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Summary:

A New York court found LimeWire guilty of copyright infringement. Among the evidence used to convict LimeWire were Google Adsense ads that touted LimeWire as a replacement for Napster as well as testimony from the company’s former COO.

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The four big record labels won a major copyright infringement suit against file sharing vendor LimeWire today, with a New York-based court finding that it committed copyright infringement and induced its users to do so as well. (complete ruling as PDF, via Wired News) The court granted a summary judgment against LimeWire, and judge Kimba M. Wood scheduled a conference on June 1 to discuss further steps, which could include an injunction against that would prevent it from continuing to distribute its client, as well as potential monetary damages.

The case of the major music labels relied heavily on expert findings that the vast majority of files traded via LimeWire infringe, as well as inside information that the court now deemed proof of LimeWire’s knowledge of the ongoing infringement. Part of the evidence used were Google Adsense ads bought by LimeWire to advertise its software with keywords like “mp3 free download” and “napster morpheus.” From the court decision:

“(LimeWire’s) Google advertisements promoted LimeWire with direct references to other infringement-fostering programs. For example, LW purchased banner advertisements for LimeWire that read ‘Join Millions of Morpheus users and download the best P2P file-sharing application for free. Free music downloads . . .’; ‘Outperforms Morpheus!’; and ‘Faster Downloads Than Kazaa!’”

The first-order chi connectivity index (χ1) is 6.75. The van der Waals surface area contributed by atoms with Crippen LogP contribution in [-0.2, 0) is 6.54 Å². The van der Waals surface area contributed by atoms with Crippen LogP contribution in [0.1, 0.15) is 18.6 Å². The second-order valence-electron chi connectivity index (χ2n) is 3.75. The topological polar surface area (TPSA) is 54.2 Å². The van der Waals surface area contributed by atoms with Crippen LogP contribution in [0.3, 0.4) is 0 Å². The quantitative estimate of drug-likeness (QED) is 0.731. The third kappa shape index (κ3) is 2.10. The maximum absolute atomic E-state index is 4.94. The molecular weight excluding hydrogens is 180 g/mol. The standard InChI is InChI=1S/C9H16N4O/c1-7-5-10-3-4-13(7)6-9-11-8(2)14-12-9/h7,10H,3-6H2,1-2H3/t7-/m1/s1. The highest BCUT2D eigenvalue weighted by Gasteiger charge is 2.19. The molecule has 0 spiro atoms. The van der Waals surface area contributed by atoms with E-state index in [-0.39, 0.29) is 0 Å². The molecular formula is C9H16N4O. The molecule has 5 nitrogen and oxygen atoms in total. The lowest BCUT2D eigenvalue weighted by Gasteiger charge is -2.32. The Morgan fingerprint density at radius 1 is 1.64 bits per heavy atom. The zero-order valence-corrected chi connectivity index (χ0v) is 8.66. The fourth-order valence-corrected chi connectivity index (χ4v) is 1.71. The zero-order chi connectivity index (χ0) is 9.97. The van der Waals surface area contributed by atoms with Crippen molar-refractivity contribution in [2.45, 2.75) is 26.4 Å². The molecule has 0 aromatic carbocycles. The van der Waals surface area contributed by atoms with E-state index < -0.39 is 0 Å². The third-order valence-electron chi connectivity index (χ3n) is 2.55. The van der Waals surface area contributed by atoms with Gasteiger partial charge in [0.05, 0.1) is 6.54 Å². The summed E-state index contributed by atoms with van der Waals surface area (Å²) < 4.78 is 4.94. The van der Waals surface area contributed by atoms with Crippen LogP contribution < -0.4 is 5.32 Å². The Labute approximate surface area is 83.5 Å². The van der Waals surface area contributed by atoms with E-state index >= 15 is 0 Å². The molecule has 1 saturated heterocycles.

Part of the case was also based on testimony by LimeWire’s former COO Greg Bildson, who was personally targeted in the original lawsuit. The music labels settled with Bildson in exchange for information, and LimeWire unsuccessfully attempted to exclude his statement from the case’s evidence.

The court decision got cautions reactions from the tech community. Consumer advocacy group Public Knowledge, which had avoided taking sides in the case while at the same time trying to stand up for innovation, issued the following statement:

“(We) are troubled when this court, or any court, tries to determine whether infringement has taken place based on the technical capabilities of a product or service.  Our goal, as we and others expressed in an amicus brief, is that technological innovation should be protected.”

LimeWire’s CEO George Searle was obviously much more blunt in his own statement:

“LimeWire strongly opposes the Court’s recent decision. LimeWire remains committed to developing innovative products and services for the end-user and to working with the entire music industry, including the major labels, to achieve this mission. We look forward to our June 1 meeting with Judge Wood.”

LimeWire has mostly focused on music sharing, and the company has made some efforts to work with music rights holders in the past through opening an download store and working on an ad-based P2P monetization scheme. However, LimeWire has recently also begun to more openly embrace video, launching a video podcast directory about a year ago.

Picture courtesy of Flickr user Henrik Thorn.

Related content on GigaOm Pro: The Quest to Monetize File Sharing (subscription required)

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